What is permeability and what is effective permeability? Permeability has a well defined definition in the context of a laboratory coreflood, where it is the transport coefficient in Darcy's Law. What happens in the reservoir, where flow patterns are three dimensional, "cross-sectional areas" are arbitrary, and "pressure drops per unit length" can be defined in many different ways? In this case the definition of effective permeability is, to a large extent, arbitrary, as it depends significantly upon the conceptual experiment which underlies its measurement. This is as true for a direct field determination of permeability as it is when attempting to derive an effective value by an upscaling calculation. This arbitrariness has long been recognised as an issue in the upscaling literature, where the effective permeability may be defined and calculated in a multiplicity of inequivalent ways.

In this paper, effective permeability will be treated as an engineering concept. Instead of attempting to derive a "first principle's" definition of permeability, we must first decide upon the use of the effective parameter, and then choose a method of calculation which is designed for that requirement. In particular, three uses are commonly made of permeability:

  • to model the continuity of sands,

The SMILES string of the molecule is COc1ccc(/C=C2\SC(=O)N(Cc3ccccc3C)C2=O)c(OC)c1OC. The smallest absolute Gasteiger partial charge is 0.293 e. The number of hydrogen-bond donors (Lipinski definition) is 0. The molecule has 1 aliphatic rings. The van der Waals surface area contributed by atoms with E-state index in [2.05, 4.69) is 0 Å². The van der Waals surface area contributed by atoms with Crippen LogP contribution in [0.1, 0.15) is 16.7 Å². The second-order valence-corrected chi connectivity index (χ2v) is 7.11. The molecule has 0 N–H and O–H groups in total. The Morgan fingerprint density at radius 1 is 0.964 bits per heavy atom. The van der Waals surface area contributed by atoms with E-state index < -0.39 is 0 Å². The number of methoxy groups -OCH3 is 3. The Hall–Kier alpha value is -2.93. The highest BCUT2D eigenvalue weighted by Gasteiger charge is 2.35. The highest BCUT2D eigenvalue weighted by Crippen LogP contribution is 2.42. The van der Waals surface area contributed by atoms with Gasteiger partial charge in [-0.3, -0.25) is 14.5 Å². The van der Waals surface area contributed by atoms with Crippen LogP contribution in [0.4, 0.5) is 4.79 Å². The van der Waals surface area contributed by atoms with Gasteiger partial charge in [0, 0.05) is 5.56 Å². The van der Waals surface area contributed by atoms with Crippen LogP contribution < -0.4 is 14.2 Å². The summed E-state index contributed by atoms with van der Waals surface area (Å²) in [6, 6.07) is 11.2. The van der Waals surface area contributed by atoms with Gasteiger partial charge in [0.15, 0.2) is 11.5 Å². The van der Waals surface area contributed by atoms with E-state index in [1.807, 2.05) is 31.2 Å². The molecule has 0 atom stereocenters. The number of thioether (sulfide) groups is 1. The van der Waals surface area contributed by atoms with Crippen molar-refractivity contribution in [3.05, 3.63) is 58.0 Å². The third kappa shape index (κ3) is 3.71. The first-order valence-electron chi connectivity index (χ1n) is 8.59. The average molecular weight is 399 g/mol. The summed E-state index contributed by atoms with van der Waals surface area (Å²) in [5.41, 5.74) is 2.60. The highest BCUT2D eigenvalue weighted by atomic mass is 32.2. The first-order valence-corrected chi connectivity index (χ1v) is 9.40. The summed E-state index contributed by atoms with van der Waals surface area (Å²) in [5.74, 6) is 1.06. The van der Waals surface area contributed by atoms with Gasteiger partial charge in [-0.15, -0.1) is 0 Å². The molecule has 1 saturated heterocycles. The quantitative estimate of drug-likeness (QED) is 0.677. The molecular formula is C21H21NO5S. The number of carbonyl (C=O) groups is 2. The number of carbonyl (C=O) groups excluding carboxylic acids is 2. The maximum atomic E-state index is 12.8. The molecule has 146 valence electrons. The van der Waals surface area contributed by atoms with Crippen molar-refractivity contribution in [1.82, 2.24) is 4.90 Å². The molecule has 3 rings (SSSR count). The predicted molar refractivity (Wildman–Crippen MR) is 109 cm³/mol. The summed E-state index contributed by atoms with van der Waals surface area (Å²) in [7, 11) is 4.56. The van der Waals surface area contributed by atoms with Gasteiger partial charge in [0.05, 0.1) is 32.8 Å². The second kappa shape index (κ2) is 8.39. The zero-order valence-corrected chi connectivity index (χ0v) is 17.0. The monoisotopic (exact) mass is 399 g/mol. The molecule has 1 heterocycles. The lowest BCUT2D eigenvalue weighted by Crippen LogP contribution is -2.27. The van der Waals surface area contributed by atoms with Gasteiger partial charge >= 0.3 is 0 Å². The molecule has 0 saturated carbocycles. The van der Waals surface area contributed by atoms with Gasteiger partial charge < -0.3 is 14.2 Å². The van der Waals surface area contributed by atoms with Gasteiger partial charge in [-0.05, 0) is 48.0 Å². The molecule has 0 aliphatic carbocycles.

• to model the continuity of barriers, and

  • to model fluid flow around barriers.

Each of these flow patterns provide different elements of a reservoir characterisation, and require quite distinct calculations.

The superiority of this approach to a conventional single definition of permeability is demonstrated with detailed geologic models of the two turbidite reservoirs of the Magnus field. The challenge of one reservoir is that of locating the oilwithin a mature field, with high risk of rapid water-cut rise for infill targets. The other is low net-to-gross, with the issues of connectivity and large scale pressure support.


In this report we continue the themes introduced in a previous publication [1], in which we examined the application of novel upscaling approaches to the Lower Kimmeridge Clay Formation (LKCF) of the Magnus reservoir. The LKCF is a geologically complex generally low net-to-gross reservoir, consisting mainly of sequences of sandstones and mudstones inter-bedded on the centimeter to meter scale. The field average net-to-gross is less than 25%, but it varies from over 65% in the crest of the field, to essentially zero on the margins. With such a wide variation of net-to-gross, internal communication is clearly expected to be an issue.

The LKCF is in communication with the upper reservoir, the Magnus main sand member (MSM). The MSM is a large Upper Jurassic, sand dominated, turbidite reservoir deposited above a field wide shale [2]. It has been on production since August of 1983. Decline has been managed since January of 1995 with an active infill drilling program [3]. RFT measurements indicate that the LKCF has been partially depleted. There is no indication of compartmentalization, but neither is there any indication of vertical equilibration. On a large scale the effective permeability is non-zero but only to the extent of generating a sequence of tortuous baffles to flow.

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